The "benefit" can't be something that exists separately from the Fifth Amendment right against self-incrimination. I've had it suggested to me that without the Fifth Amendment, the police would just beat people into confessing. But of course the right not to be beaten by the police is separate from the right to remain silent.
I call fail on this argument. Of course the right to not be beaten by the police exists as a separate right. Now how do you enforce it?
"Your honour, I was told I would be beaten until I testified against myself."
"Those are serious allegations. And yet, these 5 fine police officers all testify that you banged your own head against the wall repeatedly in an attempt to make it look like you were mistreated. Please continue with your testimony. And remember, you can be imprisoned for contempt if you fail to answer the questions of this court to its satisfaction."
The right to not be forced to testify against yourself helps protects the innocent from police looking for a quick conviction rather than the correct one, and using any means to get it. The power of the court to compel testimony is very powerful, and needs counterweights to help prevent its abuse.
It also protects society from having guilty men go free because an innocent person was convicted in their place. If you cannot be forced to testify against yourself in court, then it removes a lot of the incentive to compel false testimony against someone's will. They go to court, refuse to confess, and instead of going back to jail for contempt, they walk free as there is no other evidence against them - and are no longer at risk of torture, as they are no longer in custody.
If an inference of guilt can be drawn from silence, then the right to remain silent is pointless - refuse to confess to these trumped up charges? Then go to jail anyway because we've decided your silence makes you guilty. The state is a powerful actor, with many resources. Requiring them to provide evidence - literally, that which is seen - of guilt prevents the state from simply offering innocent people this choice:
a) confess to this crime and go to prison
b) refuse to confess to this crime and go to prison for refusing to confess.
The right to not be considered guilty merely because you stay silent is only part of the counterweight against the state imprisoning the innocent, but it's an important one. This is not a theoretical - there have been abuses in the absence of it.
Lilburne was arrested upon information by an informer acting for The Stationers' Company and brought before the Court of Star Chamber. Instead of being charged with an offence he was asked how he pleaded. In his examinations he refused to take the oath known as the 'ex-officio' oath (on the ground that he was not bound to incriminate himself), and thus called in question the court's usual procedure. As he persisted in his contumacy, he was sentenced (13 February 1638) to be fined £500, whipped, pilloried, and imprisoned till he obeyed.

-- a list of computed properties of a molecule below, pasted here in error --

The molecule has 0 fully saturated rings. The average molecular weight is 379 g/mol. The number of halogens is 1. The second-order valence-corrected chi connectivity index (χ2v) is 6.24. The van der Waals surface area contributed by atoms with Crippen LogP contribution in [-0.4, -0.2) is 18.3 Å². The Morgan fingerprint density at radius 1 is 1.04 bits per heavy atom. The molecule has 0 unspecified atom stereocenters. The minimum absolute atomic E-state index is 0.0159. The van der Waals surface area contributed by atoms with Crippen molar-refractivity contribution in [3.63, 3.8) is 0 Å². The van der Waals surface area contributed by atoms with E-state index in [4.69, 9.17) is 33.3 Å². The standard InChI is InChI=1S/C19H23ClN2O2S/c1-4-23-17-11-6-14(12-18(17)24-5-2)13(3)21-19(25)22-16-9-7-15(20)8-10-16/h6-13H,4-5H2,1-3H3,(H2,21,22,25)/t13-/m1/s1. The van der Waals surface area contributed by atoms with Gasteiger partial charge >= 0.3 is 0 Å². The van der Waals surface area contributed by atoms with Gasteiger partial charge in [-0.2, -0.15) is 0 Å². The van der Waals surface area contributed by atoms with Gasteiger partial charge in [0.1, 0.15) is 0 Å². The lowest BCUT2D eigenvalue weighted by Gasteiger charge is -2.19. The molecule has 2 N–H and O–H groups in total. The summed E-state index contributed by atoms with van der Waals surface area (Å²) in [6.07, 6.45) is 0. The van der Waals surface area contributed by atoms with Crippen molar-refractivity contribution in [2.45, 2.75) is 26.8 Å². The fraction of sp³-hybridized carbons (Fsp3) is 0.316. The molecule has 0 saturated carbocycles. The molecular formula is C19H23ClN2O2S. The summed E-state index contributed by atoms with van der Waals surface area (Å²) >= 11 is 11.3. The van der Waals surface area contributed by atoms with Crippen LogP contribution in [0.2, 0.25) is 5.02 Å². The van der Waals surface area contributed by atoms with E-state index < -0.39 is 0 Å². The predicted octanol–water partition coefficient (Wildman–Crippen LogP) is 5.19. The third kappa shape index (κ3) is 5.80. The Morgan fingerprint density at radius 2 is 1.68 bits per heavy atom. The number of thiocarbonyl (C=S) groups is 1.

On 18 April 1638 Lilburne was flogged with a three-thonged whip on his bare back, as he was dragged by his hands tied to the rear of an ox cart from Fleet Prison to the pillory at Westminster. He was then forced to stoop in the pillory where he still managed to campaign against his censors, while distributing more unlicensed literature to the crowds. He was then gagged. Finally he was thrown in prison. He was taken back to the court and again imprisoned. During his imprisonment in Fleet he was cruelly treated. While in prison he however managed to write and to get printed in 1638 an account of his own punishment styled The Work of the Beast and in 1639 an apology for separation from the church of England, entitled Come out of her, my people.
That was the first in a long series of trials that lasted throughout his life for what John Lilburne called his "freeborn rights". As a result of these trials a growing number of supporters began to call him "Freeborn John" and they even struck a medal in his honour to that effect. It is this trial that has been cited by constitutional jurists and scholars in the United States of America as being one of the historical foundations of the Fifth Amendment to the United States Constitution. It is also cited within the 1966 majority opinion of Miranda v. Arizona by the U.S. Supreme Court.
There are a number of other examples of the Star Chamber being used to convict and punish men who protested against the Church and State power of failing to confess to trumped up charges. It was a handy way to punish the inconvenient.
It's not hard to find current examples of innocent people imprisoned because of a browbeaten or tricked confession, then later freed by DNA evidence proving their innocence. Without the right to remain silent and not have it taken as evidence of guilt, that number would be far higher.
Here's another example. A case is based on circumstantial evidence against a wealthy man. He pays someone to testify that they committed the crime. If they can be convicted for staying silent, then once before the court, they either confess and go to jail, or stay silent and go to jail. They can testify that they were bribed, but may well not be believed and sent to jail anyway. If the guilty man is wealthy enough, he can buy a dozen people to testify of their guilt, and create doubt and confusion.
With the right to remain silent, the paid self-incriminator goes on the stand, stays silent, and goes home as there's no evidence against them, and keeps the money!
Now, we don't have to care about whether someone desperate or stupid enough to commit false testimony goes to jail - the important point is that with the right to remain silent, then it makes it impractical for the wealthy to buy their way out of jailtime as anyone they pay to testify of their guilt can keep their mouth shut and walk away with the money. So there goes the incentive for the wealthy to try and buy testimony.